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[Kim Seong-kon] Finding our way ‘back to the Republic of Korea’

The inauguration slogan of the Yoon Suk-yeol administration is “Back to the Republic of Korea.” It resonates with the Biden administration’s slogan, “America is back.” Indeed, both slogans suggest, “Back to normal” or “Back to those good old days.”

Many people in Korea thought that something was not quite right for the past five years.

Among other things, our political leaders seemed to be indifferent or even unaware of what is actually going on in the world, and thus do not have a global mindset. For example, recently in an online speech, Volodymyr Zelenskyy, president of Ukraine, appealed to the world to support Ukraine against the recent invasion by Russian troops. Yet, according to newspaper reports, only 50 South Korean National Assembly members were in the hall to watch it, while approximately 240 lawmakers were absent. In other countries, however, it was standing room only. Newspaper reports said that in Japan, for example, about 500 lawmakers and political leaders enthusiastically watched Zelenskyy’s speech.

It was a shame that our political leaders neglected to attend such an important world event. They were seriously devoid of compassion, care, or a sense of responsibility, not to mention a global perspective.

Did our politicians forget that when North Korea invaded the South in 1950, South Korea was only able to survive thanks to the invaluable military and financial assistance from other countries?

How, then, could South Korea be apathetic to the unfolding tragedy of Ukraine, and stand by complacently as it is invaded by another country? How, do we suppose, would other countries respond when it is our turn to ask for help, in case a belligerent neighboring country might choose to invade our nation in the future?

The Korean people also find it wrong that some politicians denied the authenticity of the Republic of Korea, condemning our first president as if he were a pro-America, pro-Japan national traitor. Although without intending it, such a distorted viewpoint is liable to encourage North Korea to think that it is the rightful heir to the Korean Peninsula.

Presumably, the left-wing Moon administration thought that after the liberation, the right-wing pro-Japan people unjustly ousted the left-wing anti-Japan people from the political arena. Accordingly, the Moon administration has been hunting for the ghosts of pro-Japan people who died a long time ago, thus continuing to fuel anti-Japanese sentiment when this is disadvantageous to our diplomatic efforts. Consequently, South Korea’s relationship with Japan has deteriorated significantly.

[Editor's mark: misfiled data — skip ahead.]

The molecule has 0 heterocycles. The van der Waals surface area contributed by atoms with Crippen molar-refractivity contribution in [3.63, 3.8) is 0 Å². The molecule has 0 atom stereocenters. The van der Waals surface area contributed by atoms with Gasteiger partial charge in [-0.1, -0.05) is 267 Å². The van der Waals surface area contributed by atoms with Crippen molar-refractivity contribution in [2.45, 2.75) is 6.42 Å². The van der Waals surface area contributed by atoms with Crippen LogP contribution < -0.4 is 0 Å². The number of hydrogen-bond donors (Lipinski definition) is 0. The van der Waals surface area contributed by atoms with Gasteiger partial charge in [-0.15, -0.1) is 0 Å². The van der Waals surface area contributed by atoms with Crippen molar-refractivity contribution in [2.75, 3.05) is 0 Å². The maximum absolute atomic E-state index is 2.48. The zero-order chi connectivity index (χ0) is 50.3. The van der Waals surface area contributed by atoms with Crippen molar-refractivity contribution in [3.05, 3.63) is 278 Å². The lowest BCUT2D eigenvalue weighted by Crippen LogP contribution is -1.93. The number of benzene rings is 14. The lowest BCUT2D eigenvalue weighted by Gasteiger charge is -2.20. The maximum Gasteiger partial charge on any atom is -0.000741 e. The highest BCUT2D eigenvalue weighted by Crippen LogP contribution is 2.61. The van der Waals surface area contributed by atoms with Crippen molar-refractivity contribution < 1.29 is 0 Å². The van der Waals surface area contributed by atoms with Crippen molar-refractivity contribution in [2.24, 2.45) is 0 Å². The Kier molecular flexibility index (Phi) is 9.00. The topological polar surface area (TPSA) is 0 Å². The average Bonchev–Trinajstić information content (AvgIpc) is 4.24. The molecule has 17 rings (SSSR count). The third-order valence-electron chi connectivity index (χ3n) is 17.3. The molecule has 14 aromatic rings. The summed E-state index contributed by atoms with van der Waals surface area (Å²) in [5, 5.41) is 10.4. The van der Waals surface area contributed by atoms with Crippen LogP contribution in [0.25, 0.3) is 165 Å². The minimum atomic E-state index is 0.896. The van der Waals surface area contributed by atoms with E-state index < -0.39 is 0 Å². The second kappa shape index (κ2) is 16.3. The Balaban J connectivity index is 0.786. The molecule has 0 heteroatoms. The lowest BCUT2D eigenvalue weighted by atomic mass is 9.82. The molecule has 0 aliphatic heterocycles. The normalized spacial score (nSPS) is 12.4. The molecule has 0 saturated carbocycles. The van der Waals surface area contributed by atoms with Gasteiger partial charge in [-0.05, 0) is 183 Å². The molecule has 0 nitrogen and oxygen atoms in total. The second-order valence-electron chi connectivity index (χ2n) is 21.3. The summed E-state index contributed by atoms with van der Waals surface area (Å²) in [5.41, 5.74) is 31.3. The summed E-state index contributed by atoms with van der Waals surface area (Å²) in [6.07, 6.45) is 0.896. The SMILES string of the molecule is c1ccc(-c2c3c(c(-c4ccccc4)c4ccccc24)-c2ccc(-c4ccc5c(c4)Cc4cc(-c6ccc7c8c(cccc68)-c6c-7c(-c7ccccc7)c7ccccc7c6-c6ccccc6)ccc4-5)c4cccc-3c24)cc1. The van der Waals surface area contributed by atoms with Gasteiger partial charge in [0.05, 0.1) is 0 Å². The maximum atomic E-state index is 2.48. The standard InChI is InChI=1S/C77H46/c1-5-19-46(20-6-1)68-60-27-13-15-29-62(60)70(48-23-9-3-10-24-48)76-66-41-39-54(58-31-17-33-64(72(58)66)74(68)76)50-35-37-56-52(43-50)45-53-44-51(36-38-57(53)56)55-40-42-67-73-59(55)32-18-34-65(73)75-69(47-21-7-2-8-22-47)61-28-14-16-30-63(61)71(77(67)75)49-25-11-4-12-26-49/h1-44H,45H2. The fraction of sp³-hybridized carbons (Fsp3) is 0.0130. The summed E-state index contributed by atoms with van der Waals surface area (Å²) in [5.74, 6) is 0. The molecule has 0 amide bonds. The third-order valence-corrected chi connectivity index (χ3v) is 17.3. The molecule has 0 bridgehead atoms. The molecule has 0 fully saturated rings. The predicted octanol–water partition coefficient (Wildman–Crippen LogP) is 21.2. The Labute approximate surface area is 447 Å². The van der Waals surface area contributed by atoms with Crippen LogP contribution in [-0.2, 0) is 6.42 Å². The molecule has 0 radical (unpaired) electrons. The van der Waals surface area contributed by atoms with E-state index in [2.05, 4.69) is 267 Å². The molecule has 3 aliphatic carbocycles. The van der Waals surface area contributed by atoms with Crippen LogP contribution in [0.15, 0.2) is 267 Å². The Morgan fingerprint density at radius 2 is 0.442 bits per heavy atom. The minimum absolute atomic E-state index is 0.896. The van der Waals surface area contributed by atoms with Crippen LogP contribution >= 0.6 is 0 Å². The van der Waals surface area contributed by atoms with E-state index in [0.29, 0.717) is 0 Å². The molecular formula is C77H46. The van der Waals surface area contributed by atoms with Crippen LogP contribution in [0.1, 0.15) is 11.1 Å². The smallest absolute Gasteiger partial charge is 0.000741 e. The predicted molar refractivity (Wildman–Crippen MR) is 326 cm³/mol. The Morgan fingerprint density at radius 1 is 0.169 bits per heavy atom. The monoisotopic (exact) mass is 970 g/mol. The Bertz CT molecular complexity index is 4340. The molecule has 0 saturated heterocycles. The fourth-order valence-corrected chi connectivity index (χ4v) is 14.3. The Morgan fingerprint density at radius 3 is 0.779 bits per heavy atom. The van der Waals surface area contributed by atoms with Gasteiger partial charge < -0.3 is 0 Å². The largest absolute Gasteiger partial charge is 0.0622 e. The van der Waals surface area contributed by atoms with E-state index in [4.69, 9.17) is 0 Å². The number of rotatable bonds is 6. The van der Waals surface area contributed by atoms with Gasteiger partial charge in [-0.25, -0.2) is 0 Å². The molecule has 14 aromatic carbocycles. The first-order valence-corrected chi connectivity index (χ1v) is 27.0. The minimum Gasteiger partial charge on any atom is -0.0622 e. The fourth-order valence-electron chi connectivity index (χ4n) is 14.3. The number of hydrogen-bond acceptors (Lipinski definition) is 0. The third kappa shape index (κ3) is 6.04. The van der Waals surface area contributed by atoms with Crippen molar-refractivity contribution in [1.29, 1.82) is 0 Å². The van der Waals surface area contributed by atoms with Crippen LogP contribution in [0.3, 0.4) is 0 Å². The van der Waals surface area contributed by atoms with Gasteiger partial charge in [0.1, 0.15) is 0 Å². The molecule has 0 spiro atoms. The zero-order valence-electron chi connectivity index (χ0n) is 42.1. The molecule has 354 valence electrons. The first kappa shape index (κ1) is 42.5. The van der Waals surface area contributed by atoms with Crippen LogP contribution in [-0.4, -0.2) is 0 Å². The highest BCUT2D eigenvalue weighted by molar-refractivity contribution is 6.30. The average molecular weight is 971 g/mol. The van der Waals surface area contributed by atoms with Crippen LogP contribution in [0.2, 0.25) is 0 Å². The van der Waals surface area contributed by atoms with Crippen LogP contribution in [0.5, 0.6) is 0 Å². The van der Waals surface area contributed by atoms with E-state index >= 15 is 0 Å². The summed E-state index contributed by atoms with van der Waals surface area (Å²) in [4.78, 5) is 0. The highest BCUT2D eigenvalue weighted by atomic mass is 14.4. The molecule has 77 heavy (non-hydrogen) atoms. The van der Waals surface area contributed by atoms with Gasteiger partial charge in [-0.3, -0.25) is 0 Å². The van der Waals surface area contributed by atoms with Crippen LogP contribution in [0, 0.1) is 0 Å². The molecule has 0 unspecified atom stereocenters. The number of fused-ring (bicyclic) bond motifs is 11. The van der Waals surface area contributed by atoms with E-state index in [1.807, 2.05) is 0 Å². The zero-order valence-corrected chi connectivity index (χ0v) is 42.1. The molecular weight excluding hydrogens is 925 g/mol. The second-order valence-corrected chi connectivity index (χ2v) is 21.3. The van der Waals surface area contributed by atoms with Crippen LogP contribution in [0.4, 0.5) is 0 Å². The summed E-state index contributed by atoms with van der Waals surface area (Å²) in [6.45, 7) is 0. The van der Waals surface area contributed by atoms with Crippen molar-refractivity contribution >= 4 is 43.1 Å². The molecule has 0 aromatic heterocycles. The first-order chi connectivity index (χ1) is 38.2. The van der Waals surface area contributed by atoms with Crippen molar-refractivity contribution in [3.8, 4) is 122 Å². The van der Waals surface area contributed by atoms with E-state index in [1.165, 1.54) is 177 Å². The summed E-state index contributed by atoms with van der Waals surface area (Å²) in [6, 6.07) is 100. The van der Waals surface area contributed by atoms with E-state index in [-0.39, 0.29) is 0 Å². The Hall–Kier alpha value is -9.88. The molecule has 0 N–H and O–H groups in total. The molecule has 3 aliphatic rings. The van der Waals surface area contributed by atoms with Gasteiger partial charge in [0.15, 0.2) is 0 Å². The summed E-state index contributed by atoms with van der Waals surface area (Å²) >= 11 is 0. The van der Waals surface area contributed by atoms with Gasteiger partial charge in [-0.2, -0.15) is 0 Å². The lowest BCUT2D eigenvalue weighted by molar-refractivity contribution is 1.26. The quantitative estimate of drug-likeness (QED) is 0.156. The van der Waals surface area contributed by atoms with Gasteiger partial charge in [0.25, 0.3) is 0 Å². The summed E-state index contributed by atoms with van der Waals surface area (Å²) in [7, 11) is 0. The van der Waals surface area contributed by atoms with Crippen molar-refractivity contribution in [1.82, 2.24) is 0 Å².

We do hope that South Korea’s relationship with Japan could go back to normal with the Yoon Suk-yeol administration. However, that prospect is not necessarily rosy. Recently, a Japanese intellectual wrote to me, “Asked about Japan-Korea relations, 76 percent think it will remain the same, only 17 percent thinks it will be better than now with the new administration.” The poll leaves us heavy-hearted. Sometimes, going “back to normal” is not as easy as it seems, or might even be impossible. Once we have damaged or lost our credibility, our relationships inevitably become problematic and cannot recover completely.

Another problem is that our relationship with Japan directly affects our relationship with the US. If we do not get along well with Japan, our alliance with the US will be in jeopardy, too. That is exactly what North Korea and China want. If so, it is not a good path for South Korea. Perhaps we should be more generous and flexible, focus on what we can do together in the future, instead of clinging to a past that we cannot alter.

The people also thought that it was wrong that our left-wing politicians tried to erase “liberal” from “liberal democracy” in our Constitution and secondary school textbooks. It was problematic because it was an attempt to alter our national identity. The radical politicians seemed to prefer “direct democracy” or a “people’s democracy,” instead. However, a “people’s democracy” was what authoritarian socialist countries pursued when this label was attached to their countries’ names.

The plain truth of it is that many people have become disillusioned with the left-wing politicians who fought against the right-wing military dictatorship in the 1980s, only to now end up resembling the tyrants they once abhorred so much. Perhaps our politicians have become the monster themselves while fighting the monster, despite Nietzsche’s admonishment.

Looking back upon the past, the Korean people came to realize that a group of radical left-wing activists in our society paralyzed the right-wing Lee Myung-bak administration with groundless rumors of mad-cow disease from the US and overthrew the Park Geun-hye administration with the Choi Soon-sil scandal.

Now, the people worry about the possibility that those radical groups may be plotting another scheme to topple the Yoon administration soon after his inauguration. It would be wrong if that evil cycle continues. Now, those times are over and the people would no longer allow or tolerate such political demagoguery.

We hope the Yoon administration can straighten out those problems of the previous administration and return the good old Republic of Korea safe and sound. 


Kim Seong-kon
Kim Seong-kon is a professor emeritus of English at Seoul National University and a visiting scholar at Dartmouth College. The views expressed here are his own. -- Ed.
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